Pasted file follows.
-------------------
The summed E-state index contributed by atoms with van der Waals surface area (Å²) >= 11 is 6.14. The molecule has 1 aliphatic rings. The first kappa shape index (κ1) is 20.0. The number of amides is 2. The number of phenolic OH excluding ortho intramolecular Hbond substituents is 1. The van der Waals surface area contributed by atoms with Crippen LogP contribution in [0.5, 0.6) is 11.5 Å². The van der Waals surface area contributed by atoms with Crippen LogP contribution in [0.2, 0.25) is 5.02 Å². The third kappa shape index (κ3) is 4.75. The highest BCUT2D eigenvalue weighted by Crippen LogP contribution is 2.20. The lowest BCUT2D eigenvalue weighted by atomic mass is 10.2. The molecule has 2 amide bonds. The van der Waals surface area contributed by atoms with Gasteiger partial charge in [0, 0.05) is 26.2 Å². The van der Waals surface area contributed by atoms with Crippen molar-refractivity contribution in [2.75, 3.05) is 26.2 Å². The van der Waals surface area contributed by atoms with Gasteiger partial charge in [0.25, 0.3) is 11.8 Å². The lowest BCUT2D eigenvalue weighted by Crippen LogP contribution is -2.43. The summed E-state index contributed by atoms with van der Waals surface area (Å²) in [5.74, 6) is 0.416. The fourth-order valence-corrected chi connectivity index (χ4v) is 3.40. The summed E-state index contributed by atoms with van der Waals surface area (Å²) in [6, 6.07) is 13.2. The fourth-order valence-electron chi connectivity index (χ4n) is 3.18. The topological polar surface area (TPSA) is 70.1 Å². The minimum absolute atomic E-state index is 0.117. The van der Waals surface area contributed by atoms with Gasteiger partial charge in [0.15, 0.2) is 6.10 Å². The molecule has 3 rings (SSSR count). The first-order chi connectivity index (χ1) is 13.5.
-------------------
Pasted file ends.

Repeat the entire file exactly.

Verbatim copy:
The summed E-state index contributed by atoms with van der Waals surface area (Å²) >= 11 is 6.14. The molecule has 1 aliphatic rings. The first kappa shape index (κ1) is 20.0. The number of amides is 2. The number of phenolic OH excluding ortho intramolecular Hbond substituents is 1. The van der Waals surface area contributed by atoms with Crippen LogP contribution in [0.5, 0.6) is 11.5 Å². The van der Waals surface area contributed by atoms with Crippen LogP contribution in [0.2, 0.25) is 5.02 Å². The third kappa shape index (κ3) is 4.75. The highest BCUT2D eigenvalue weighted by Crippen LogP contribution is 2.20. The lowest BCUT2D eigenvalue weighted by atomic mass is 10.2. The molecule has 2 amide bonds. The van der Waals surface area contributed by atoms with Gasteiger partial charge in [0, 0.05) is 26.2 Å². The van der Waals surface area contributed by atoms with Crippen molar-refractivity contribution in [2.75, 3.05) is 26.2 Å². The van der Waals surface area contributed by atoms with Gasteiger partial charge in [0.25, 0.3) is 11.8 Å². The lowest BCUT2D eigenvalue weighted by Crippen LogP contribution is -2.43. The summed E-state index contributed by atoms with van der Waals surface area (Å²) in [5.74, 6) is 0.416. The fourth-order valence-corrected chi connectivity index (χ4v) is 3.40. The summed E-state index contributed by atoms with van der Waals surface area (Å²) in [6, 6.07) is 13.2. The fourth-order valence-electron chi connectivity index (χ4n) is 3.18. The topological polar surface area (TPSA) is 70.1 Å². The minimum absolute atomic E-state index is 0.117. The van der Waals surface area contributed by atoms with Gasteiger partial charge in [0.15, 0.2) is 6.10 Å². The molecule has 3 rings (SSSR count). The first-order chi connectivity index (χ1) is 13.5.